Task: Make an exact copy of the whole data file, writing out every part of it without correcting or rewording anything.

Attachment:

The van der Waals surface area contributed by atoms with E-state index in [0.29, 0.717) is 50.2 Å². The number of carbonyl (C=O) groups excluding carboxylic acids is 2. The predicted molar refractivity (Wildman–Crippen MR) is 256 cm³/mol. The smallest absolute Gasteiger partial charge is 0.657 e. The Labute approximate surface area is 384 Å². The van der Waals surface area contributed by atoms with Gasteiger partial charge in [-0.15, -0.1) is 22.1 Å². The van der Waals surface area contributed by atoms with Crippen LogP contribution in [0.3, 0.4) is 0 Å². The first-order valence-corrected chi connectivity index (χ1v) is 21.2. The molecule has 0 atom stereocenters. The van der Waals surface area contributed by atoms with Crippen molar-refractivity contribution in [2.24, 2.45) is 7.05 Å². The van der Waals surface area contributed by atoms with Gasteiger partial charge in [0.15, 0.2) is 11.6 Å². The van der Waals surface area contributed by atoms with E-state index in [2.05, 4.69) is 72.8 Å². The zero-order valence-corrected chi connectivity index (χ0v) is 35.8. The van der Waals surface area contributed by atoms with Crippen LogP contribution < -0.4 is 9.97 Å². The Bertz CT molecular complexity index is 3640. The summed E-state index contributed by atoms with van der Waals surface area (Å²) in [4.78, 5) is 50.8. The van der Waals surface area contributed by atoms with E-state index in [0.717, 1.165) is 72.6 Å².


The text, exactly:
The van der Waals surface area contributed by atoms with E-state index in [0.29, 0.717) is 50.2 Å². The number of carbonyl (C=O) groups excluding carboxylic acids is 2. The predicted molar refractivity (Wildman–Crippen MR) is 256 cm³/mol. The smallest absolute Gasteiger partial charge is 0.657 e. The Labute approximate surface area is 384 Å². The van der Waals surface area contributed by atoms with Gasteiger partial charge in [-0.15, -0.1) is 22.1 Å². The van der Waals surface area contributed by atoms with Crippen LogP contribution in [0.3, 0.4) is 0 Å². The first-order valence-corrected chi connectivity index (χ1v) is 21.2. The molecule has 0 atom stereocenters. The van der Waals surface area contributed by atoms with Crippen molar-refractivity contribution in [2.24, 2.45) is 7.05 Å². The van der Waals surface area contributed by atoms with Gasteiger partial charge in [0.15, 0.2) is 11.6 Å². The van der Waals surface area contributed by atoms with E-state index in [2.05, 4.69) is 72.8 Å². The zero-order valence-corrected chi connectivity index (χ0v) is 35.8. The van der Waals surface area contributed by atoms with Crippen LogP contribution < -0.4 is 9.97 Å². The Bertz CT molecular complexity index is 3640. The summed E-state index contributed by atoms with van der Waals surface area (Å²) in [4.78, 5) is 50.8. The van der Waals surface area contributed by atoms with E-state index in [0.717, 1.165) is 72.6 Å².